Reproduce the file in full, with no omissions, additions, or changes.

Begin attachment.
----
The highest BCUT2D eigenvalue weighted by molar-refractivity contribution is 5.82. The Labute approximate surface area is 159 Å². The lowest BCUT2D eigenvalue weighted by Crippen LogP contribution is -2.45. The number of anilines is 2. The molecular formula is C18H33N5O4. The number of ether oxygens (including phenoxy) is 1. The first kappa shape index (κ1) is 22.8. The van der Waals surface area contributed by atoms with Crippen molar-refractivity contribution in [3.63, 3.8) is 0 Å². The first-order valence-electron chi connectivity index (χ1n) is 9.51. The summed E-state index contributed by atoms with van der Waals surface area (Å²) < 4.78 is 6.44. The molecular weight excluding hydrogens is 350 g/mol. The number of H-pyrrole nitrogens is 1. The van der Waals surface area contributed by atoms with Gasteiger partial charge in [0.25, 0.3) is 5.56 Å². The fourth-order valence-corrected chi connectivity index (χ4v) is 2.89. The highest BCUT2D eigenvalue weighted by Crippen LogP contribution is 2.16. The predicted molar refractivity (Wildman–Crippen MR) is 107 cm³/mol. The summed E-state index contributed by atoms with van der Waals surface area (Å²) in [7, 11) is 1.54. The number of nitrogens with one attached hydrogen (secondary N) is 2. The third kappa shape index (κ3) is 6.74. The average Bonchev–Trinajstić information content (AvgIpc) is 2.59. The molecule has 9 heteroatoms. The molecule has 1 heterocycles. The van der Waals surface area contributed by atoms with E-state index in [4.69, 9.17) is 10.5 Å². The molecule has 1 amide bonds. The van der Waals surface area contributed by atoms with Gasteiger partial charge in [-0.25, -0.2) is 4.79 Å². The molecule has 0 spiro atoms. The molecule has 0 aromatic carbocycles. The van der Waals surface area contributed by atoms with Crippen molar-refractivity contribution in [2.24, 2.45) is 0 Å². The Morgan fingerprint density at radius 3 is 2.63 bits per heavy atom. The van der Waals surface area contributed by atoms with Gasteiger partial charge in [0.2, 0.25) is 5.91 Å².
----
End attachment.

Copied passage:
The highest BCUT2D eigenvalue weighted by molar-refractivity contribution is 5.82. The Labute approximate surface area is 159 Å². The lowest BCUT2D eigenvalue weighted by Crippen LogP contribution is -2.45. The number of anilines is 2. The molecular formula is C18H33N5O4. The number of ether oxygens (including phenoxy) is 1. The first kappa shape index (κ1) is 22.8. The van der Waals surface area contributed by atoms with Crippen molar-refractivity contribution in [3.63, 3.8) is 0 Å². The first-order valence-electron chi connectivity index (χ1n) is 9.51. The summed E-state index contributed by atoms with van der Waals surface area (Å²) < 4.78 is 6.44. The molecular weight excluding hydrogens is 350 g/mol. The number of H-pyrrole nitrogens is 1. The van der Waals surface area contributed by atoms with Gasteiger partial charge in [0.25, 0.3) is 5.56 Å². The fourth-order valence-corrected chi connectivity index (χ4v) is 2.89. The highest BCUT2D eigenvalue weighted by Crippen LogP contribution is 2.16. The predicted molar refractivity (Wildman–Crippen MR) is 107 cm³/mol. The summed E-state index contributed by atoms with van der Waals surface area (Å²) in [7, 11) is 1.54. The number of nitrogens with one attached hydrogen (secondary N) is 2. The third kappa shape index (κ3) is 6.74. The average Bonchev–Trinajstić information content (AvgIpc) is 2.59. The molecule has 9 heteroatoms. The molecule has 1 heterocycles. The van der Waals surface area contributed by atoms with E-state index in [4.69, 9.17) is 10.5 Å². The molecule has 1 amide bonds. The van der Waals surface area contributed by atoms with Gasteiger partial charge in [-0.25, -0.2) is 4.79 Å². The molecule has 0 spiro atoms. The molecule has 0 aromatic carbocycles. The van der Waals surface area contributed by atoms with Crippen molar-refractivity contribution in [2.24, 2.45) is 0 Å². The Morgan fingerprint density at radius 3 is 2.63 bits per heavy atom. The van der Waals surface area contributed by atoms with Gasteiger partial charge in [0.2, 0.25) is 5.91 Å².